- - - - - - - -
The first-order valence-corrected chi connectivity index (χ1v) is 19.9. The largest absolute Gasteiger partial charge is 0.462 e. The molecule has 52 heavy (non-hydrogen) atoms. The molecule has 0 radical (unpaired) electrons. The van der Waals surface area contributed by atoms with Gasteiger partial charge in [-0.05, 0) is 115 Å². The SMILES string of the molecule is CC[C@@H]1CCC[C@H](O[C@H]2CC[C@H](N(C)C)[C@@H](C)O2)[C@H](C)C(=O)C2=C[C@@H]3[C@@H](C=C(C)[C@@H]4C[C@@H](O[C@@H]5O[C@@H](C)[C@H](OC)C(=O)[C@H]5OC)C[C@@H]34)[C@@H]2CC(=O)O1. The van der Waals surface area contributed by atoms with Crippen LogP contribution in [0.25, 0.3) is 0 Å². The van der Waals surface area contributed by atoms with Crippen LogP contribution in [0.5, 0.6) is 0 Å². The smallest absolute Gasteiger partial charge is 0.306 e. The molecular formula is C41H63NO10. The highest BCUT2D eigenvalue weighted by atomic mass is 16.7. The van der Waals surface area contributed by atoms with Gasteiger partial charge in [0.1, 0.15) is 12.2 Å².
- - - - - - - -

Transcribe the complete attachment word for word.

The first-order valence-corrected chi connectivity index (χ1v) is 19.9. The largest absolute Gasteiger partial charge is 0.462 e. The molecule has 52 heavy (non-hydrogen) atoms. The molecule has 0 radical (unpaired) electrons. The van der Waals surface area contributed by atoms with Gasteiger partial charge in [-0.05, 0) is 115 Å². The SMILES string of the molecule is CC[C@@H]1CCC[C@H](O[C@H]2CC[C@H](N(C)C)[C@@H](C)O2)[C@H](C)C(=O)C2=C[C@@H]3[C@@H](C=C(C)[C@@H]4C[C@@H](O[C@@H]5O[C@@H](C)[C@H](OC)C(=O)[C@H]5OC)C[C@@H]34)[C@@H]2CC(=O)O1. The van der Waals surface area contributed by atoms with Crippen LogP contribution in [0.25, 0.3) is 0 Å². The van der Waals surface area contributed by atoms with Crippen LogP contribution in [0.5, 0.6) is 0 Å². The smallest absolute Gasteiger partial charge is 0.306 e. The molecular formula is C41H63NO10. The highest BCUT2D eigenvalue weighted by atomic mass is 16.7. The van der Waals surface area contributed by atoms with Gasteiger partial charge in [0.1, 0.15) is 12.2 Å².